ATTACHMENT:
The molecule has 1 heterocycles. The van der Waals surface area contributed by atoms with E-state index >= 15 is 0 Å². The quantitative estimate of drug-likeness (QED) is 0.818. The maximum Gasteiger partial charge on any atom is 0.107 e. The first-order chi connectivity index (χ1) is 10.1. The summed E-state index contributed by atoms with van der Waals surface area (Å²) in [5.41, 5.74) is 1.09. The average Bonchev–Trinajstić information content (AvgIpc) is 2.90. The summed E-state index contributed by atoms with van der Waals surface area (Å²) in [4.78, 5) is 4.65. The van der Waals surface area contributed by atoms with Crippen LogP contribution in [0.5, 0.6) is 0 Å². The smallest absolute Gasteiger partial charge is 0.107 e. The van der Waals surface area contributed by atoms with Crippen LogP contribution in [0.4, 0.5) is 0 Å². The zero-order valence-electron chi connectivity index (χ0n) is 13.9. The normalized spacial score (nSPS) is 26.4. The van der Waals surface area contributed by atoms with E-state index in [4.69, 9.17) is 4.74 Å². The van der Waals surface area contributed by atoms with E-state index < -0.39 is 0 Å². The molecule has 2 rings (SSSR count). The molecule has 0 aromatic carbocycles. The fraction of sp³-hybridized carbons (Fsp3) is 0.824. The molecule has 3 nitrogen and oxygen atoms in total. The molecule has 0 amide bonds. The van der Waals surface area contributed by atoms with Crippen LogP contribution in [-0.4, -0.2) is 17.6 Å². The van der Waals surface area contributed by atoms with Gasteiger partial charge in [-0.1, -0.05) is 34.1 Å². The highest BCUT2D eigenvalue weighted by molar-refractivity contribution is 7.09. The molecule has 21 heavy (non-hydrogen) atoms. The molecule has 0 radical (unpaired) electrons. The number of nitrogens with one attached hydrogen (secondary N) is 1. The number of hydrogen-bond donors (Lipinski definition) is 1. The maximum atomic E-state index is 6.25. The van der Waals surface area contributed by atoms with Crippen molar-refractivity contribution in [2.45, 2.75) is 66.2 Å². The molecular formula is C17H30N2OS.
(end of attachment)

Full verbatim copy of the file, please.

The molecule has 1 heterocycles. The van der Waals surface area contributed by atoms with E-state index >= 15 is 0 Å². The quantitative estimate of drug-likeness (QED) is 0.818. The maximum Gasteiger partial charge on any atom is 0.107 e. The first-order chi connectivity index (χ1) is 10.1. The summed E-state index contributed by atoms with van der Waals surface area (Å²) in [5.41, 5.74) is 1.09. The average Bonchev–Trinajstić information content (AvgIpc) is 2.90. The summed E-state index contributed by atoms with van der Waals surface area (Å²) in [4.78, 5) is 4.65. The van der Waals surface area contributed by atoms with Crippen LogP contribution in [0.5, 0.6) is 0 Å². The smallest absolute Gasteiger partial charge is 0.107 e. The van der Waals surface area contributed by atoms with Crippen LogP contribution in [0.4, 0.5) is 0 Å². The zero-order valence-electron chi connectivity index (χ0n) is 13.9. The normalized spacial score (nSPS) is 26.4. The van der Waals surface area contributed by atoms with E-state index in [4.69, 9.17) is 4.74 Å². The van der Waals surface area contributed by atoms with E-state index < -0.39 is 0 Å². The molecule has 2 rings (SSSR count). The molecule has 0 aromatic carbocycles. The fraction of sp³-hybridized carbons (Fsp3) is 0.824. The molecule has 3 nitrogen and oxygen atoms in total. The molecule has 0 amide bonds. The van der Waals surface area contributed by atoms with Crippen LogP contribution in [-0.4, -0.2) is 17.6 Å². The van der Waals surface area contributed by atoms with Gasteiger partial charge in [-0.1, -0.05) is 34.1 Å². The highest BCUT2D eigenvalue weighted by molar-refractivity contribution is 7.09. The molecule has 21 heavy (non-hydrogen) atoms. The molecule has 0 radical (unpaired) electrons. The number of nitrogens with one attached hydrogen (secondary N) is 1. The number of hydrogen-bond donors (Lipinski definition) is 1. The maximum atomic E-state index is 6.25. The van der Waals surface area contributed by atoms with Crippen molar-refractivity contribution in [2.45, 2.75) is 66.2 Å². The molecular formula is C17H30N2OS.